We have also moved past a number of other more brutal condemnations that can be found in the Old Testament. The Levitical code of law is full of some truly barbaric and sometimes puzzling ideas. It is an abomination for us to produce mules, for example, because it involves mixing the breeds of a horse and donkey. It is also considered sinful to wear a garment created from two different kinds of cloth or to sow two kinds of seed in the same field. This is all found in Leviticus 19, right next to some of the laws about human sexuality. I think almost everyone ignores all of these prohibitions, except the ones they are told not to ignore by someone in authority. We also have Levitical laws about trimming a beard, or about how long you have to wait before you can harvest the fruit from a fruit tree. A fruit tree, really? Yep. Leviticus 19:23 spells it all out for you; you’re free to look it up.

If we move out of Leviticus and into Deuteronomy for example, we can find texts that tell us to take our rebellious teenagers to the edge of the city and stone them to death if they will not listen to reason. Heidi and I have raised 3 boys that were all once teenagers. If I followed the advice of the Bible, none of them would have made it out of their teens.

We have moved past for the most part the New Testament commands for women to keep silent in the church; this is found in First Corinthians, and of course the many references to slaves. In three different places in the New Testament, Romans, Ephesians and Colossians we find a reference to slaves being obedient to their masters. We no longer accept slavery as a norm in our culture or society, and yet it is very present in the Bible.

The Old Testament is full of polygamy, misogyny, and all kinds of abuse to women, daughters and children in general. Although not entirely successful, I do believe we have made some progress in these areas in our current culture. However, if we wanted to, we could build a case justifying some of these behaviors based on what we read in the Bible. This has certainly been the case in the past. Even within semi-mainstream denominations like Methodism, the acceptance of women as clergy is only about 65 years old. In the 2,000 plus year history of Christianity, this means women have been recognized as equal for about 3% of our history-not exactly a stellar track record.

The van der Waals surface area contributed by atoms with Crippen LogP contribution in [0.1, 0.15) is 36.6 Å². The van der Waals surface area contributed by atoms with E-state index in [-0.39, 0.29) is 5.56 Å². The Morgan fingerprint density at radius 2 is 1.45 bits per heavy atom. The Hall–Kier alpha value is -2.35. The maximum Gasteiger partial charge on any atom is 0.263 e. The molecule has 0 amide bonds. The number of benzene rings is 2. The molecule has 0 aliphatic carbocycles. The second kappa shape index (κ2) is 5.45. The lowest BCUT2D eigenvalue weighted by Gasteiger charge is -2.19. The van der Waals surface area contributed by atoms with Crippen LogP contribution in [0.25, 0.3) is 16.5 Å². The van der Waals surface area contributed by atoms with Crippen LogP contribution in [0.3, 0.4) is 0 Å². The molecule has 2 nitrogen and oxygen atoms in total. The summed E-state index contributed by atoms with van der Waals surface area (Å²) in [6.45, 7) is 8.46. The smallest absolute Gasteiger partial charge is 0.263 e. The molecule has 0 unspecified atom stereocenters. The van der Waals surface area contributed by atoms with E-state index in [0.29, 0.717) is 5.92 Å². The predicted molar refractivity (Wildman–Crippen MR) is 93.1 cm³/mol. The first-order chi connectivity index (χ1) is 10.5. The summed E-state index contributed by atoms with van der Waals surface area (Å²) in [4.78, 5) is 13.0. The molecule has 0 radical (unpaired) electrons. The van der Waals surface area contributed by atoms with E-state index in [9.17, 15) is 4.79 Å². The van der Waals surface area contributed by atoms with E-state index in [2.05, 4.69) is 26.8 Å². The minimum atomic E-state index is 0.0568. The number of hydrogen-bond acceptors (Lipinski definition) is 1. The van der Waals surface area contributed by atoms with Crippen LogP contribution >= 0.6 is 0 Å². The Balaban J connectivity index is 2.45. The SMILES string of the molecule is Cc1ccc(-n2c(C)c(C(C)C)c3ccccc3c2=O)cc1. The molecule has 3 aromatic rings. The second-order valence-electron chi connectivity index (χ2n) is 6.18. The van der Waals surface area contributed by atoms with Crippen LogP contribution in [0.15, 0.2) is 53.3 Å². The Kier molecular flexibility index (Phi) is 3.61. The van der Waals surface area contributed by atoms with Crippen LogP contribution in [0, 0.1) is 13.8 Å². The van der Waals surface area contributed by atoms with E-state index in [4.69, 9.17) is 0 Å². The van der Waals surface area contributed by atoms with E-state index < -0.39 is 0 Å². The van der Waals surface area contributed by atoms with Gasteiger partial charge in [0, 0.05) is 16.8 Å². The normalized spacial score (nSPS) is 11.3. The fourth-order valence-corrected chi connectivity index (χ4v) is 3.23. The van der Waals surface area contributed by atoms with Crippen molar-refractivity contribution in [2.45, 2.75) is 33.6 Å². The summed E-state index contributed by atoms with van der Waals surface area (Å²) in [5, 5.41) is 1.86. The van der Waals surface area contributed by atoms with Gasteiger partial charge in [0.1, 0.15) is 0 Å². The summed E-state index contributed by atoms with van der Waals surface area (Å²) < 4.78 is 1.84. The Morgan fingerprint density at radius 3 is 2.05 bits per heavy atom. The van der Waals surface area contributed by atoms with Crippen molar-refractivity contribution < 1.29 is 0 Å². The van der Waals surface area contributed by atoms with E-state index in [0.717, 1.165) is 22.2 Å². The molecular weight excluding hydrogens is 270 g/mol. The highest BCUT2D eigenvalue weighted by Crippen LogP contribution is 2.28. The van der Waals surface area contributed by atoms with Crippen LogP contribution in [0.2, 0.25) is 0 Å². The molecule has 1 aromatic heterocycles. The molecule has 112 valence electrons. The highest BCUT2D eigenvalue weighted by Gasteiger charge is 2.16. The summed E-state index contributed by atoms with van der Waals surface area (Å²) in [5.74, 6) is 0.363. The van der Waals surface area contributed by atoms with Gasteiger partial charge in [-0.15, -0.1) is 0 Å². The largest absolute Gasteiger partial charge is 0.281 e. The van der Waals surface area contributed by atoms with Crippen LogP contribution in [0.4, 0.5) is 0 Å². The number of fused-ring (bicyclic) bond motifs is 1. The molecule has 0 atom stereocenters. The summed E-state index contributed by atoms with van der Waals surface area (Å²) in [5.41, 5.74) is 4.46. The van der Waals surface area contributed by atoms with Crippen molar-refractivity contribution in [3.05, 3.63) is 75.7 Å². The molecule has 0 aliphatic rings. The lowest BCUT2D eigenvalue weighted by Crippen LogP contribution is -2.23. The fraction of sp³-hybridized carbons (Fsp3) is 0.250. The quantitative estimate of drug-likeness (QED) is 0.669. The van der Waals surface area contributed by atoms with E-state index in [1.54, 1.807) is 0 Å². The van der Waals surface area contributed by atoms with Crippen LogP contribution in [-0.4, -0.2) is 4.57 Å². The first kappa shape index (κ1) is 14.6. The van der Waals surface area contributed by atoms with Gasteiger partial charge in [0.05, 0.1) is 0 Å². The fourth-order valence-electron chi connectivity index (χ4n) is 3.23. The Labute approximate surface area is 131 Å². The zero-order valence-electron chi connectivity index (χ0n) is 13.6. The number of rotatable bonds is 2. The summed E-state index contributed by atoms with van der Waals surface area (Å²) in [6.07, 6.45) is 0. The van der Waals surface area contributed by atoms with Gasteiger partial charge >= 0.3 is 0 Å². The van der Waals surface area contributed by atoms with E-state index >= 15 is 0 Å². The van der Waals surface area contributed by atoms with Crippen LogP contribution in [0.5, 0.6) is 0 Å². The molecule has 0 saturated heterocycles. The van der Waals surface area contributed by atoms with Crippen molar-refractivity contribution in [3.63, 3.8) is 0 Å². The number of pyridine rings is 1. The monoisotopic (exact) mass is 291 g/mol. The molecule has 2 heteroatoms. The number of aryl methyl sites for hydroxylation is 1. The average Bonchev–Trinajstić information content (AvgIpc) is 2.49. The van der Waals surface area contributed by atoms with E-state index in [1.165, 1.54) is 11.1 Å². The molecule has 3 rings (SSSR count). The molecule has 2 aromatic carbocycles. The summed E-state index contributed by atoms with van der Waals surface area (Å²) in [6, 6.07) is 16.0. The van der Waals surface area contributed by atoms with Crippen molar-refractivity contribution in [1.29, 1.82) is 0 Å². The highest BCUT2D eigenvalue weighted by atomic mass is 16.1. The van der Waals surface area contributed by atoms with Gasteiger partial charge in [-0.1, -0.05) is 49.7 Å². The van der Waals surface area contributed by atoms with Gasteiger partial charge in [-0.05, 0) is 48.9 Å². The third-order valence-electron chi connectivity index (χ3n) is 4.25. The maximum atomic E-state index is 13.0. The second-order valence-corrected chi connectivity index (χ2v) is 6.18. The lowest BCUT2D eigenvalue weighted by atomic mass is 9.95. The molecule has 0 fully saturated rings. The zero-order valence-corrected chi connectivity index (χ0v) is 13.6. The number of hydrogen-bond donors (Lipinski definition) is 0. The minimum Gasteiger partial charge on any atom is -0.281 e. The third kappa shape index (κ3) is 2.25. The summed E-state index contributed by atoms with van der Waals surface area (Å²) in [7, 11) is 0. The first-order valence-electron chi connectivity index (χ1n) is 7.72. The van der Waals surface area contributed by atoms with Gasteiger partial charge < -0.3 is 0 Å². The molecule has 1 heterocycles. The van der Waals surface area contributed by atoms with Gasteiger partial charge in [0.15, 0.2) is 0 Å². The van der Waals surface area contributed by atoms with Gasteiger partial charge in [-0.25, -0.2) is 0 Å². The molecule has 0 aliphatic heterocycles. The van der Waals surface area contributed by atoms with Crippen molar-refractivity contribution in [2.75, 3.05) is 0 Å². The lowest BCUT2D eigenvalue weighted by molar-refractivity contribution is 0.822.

My point is that we need to be careful with scripture. In my sermon title I asked a question; “Is the Bible Trustworthy?” While this question demands a contextual answer, the short answer is no, the Bible is not trustworthy. Without proper scholarship, without an adequate understanding of culture or context, without a willingness to change ideas and attitudes-the Bible is very, very dangerous and damaging to many individuals; thus it is not trustworthy.

Unfortunately, the scholarship and the interpretation of this book is left to a few individuals in power who hold sway over millions of others. I hate to admit this, but many of those in power, at least in my opinion, are not qualified to interpret scripture. As a matter of fact, they don’t even try. Evidence of this is the often popular quoted mantra among strong conservative Christians that says “God said, I believe it, that settles it.” I don’t know if you have seen this in print, or on a bumper sticker or perhaps heard it on TV, but this makes absolutely no sense. None. Zero. Zip. If you hear this from a person in power, don’t walk away, run.

So that brings me to the question of what the Bible has to say about our current issue facing the United Methodist Church regarding full inclusion of the LGBTQA community. You might find this surprising, but I don’t think it matters what the Bible says about this issue. Do I care that the Bible tells me to stone my rebellious children to death? Not really. Do I care that the Levitical laws say something about this topic right along with wearing two different kinds of fabric or sowing two kinds of seeds in a field? Not really.

The question that I think we need to be asking is after some good scholarship, after a logical interpretation of context and culture, after a serious inquiry into the actual words of Jesus, what are we left with?

What we are left with is absolute silence on the part of Jesus with regard to this particular issue. And what we are left with is an overwhelming mandate to love one another, to fight oppression of any kind and to show preferential treatment to the poor and marginalized. This is good scholarship and accurate Biblical interpretation.

If you want to debate this issue using scripture, there is only one obvious conclusion. Nothing else makes any sense whatsoever. We cannot allow one more human atrocity to take place under the banner of scripture. It has already happened enough. It is time to stop abusing people by hiding behind what the Bible says. It is time to stop dealing with our fear through oppression and marginalization based on weak Biblical interpretation. It’s past time for the human carnage to stop because we can’t interpret the Bible.

But it begins with you. It is your responsibility to read and interpret and try to understand. It is your responsibility to not let the oppression and discrimination stand. It is up to you to make the oppression stop.

Food for thought. Amen.